High-definition television (HDTV)

HDTV has experienced enormous success the past years, driven by the consumer electronics market and its shift from CRT-based television sets to LCD-, plasma- and LED- based TV screens. As HDTV is now starting to be adopted in the video surveillance arena it promises outstanding image quality compared to analog CCTV systems.

HDTV provides up to five times higher resolution than standard analog TV. HDTV also has better color fidelity and a 16:9 format. Defined by SMPTE (Society of Motion Picture and Television Engineers), the two most important HDTV standards are SMPTE 296M and SMPTE 274M.

  • SMPTE 296M (HDTV 720P) defines a resolution of 1280x720 pixels with high color fidelity in a 16:9 format using progressive scanning at 25/30 Hertz (Hz)—which corresponds to 25 or 30 frames per second, depending on the country—and 50/60 Hz (50/60 fps).
  • SMPTE 274M (HDTV 1080) defines a resolution of 1920x1080 pixels with high color fidelity in a 16:9 format using either interlaced or progressive scanning at 25/30 Hz and 50/60Hz.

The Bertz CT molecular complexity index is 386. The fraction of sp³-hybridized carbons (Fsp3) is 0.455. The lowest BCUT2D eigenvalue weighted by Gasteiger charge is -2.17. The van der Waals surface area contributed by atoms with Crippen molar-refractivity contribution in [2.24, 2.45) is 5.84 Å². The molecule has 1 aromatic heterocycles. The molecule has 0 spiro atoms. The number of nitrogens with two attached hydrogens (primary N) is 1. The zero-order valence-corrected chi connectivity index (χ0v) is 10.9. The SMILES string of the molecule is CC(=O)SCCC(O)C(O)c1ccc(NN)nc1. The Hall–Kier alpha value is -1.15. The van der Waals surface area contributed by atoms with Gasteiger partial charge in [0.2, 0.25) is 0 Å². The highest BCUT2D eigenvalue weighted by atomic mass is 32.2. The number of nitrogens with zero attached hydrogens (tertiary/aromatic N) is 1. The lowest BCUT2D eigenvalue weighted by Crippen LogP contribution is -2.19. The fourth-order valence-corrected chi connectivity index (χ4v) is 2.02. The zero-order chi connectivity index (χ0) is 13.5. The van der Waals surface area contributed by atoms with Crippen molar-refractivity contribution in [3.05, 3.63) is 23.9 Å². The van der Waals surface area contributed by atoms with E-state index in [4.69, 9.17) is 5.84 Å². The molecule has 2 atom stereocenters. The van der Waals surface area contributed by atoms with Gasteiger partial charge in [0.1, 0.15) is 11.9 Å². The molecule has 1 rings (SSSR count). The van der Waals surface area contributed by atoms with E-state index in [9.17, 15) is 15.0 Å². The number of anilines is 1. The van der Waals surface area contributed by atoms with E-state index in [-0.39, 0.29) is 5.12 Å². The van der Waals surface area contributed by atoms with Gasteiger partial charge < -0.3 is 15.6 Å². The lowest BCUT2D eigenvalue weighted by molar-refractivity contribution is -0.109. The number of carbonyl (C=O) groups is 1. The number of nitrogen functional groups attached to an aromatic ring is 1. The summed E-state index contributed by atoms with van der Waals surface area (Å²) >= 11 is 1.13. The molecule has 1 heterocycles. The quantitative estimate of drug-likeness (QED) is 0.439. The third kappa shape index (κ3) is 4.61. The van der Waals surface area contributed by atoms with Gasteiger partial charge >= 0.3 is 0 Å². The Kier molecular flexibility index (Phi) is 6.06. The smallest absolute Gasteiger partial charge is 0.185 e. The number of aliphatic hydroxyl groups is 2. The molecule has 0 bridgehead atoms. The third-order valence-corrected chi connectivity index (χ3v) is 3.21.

A camera that complies with the SMPTE standards indicates adherence to HDTV quality and should provide all the benefits of HDTV in resolution, color fidelity and frame rate.

HDTVs are based on square pixels—similar to computer screens, so HDTV video from network video products can be shown on either HDTV screens or standard computer monitors. With progressive scan HDTV video, no conversion or deinterlacing technique needs to be applied when the video is to be processed by a computer or displayed on a computer screen.

See also: HDTV (High Definition Television) and video surveillance 

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